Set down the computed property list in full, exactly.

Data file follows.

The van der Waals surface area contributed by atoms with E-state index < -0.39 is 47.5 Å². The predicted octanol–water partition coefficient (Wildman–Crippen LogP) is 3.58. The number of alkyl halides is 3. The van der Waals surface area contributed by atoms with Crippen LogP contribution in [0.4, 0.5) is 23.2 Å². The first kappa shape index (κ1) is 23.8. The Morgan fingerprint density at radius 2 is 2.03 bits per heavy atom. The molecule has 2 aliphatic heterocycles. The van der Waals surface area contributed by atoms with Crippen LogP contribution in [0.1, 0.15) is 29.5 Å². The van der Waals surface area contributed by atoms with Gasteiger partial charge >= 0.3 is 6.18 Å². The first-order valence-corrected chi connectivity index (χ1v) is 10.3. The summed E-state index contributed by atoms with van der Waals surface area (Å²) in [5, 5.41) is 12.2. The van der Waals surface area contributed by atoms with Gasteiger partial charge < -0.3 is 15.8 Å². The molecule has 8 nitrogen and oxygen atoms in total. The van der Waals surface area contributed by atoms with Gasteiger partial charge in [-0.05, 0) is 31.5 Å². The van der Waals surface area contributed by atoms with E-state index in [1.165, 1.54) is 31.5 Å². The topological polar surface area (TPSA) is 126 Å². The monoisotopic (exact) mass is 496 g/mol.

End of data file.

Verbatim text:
The van der Waals surface area contributed by atoms with E-state index < -0.39 is 47.5 Å². The predicted octanol–water partition coefficient (Wildman–Crippen LogP) is 3.58. The number of alkyl halides is 3. The van der Waals surface area contributed by atoms with Crippen LogP contribution in [0.4, 0.5) is 23.2 Å². The first kappa shape index (κ1) is 23.8. The Morgan fingerprint density at radius 2 is 2.03 bits per heavy atom. The molecule has 2 aliphatic heterocycles. The van der Waals surface area contributed by atoms with Crippen LogP contribution in [0.1, 0.15) is 29.5 Å². The van der Waals surface area contributed by atoms with Gasteiger partial charge >= 0.3 is 6.18 Å². The first-order valence-corrected chi connectivity index (χ1v) is 10.3. The summed E-state index contributed by atoms with van der Waals surface area (Å²) in [5, 5.41) is 12.2. The van der Waals surface area contributed by atoms with Gasteiger partial charge < -0.3 is 15.8 Å². The molecule has 8 nitrogen and oxygen atoms in total. The van der Waals surface area contributed by atoms with Gasteiger partial charge in [-0.05, 0) is 31.5 Å². The van der Waals surface area contributed by atoms with E-state index in [1.165, 1.54) is 31.5 Å². The topological polar surface area (TPSA) is 126 Å². The monoisotopic (exact) mass is 496 g/mol.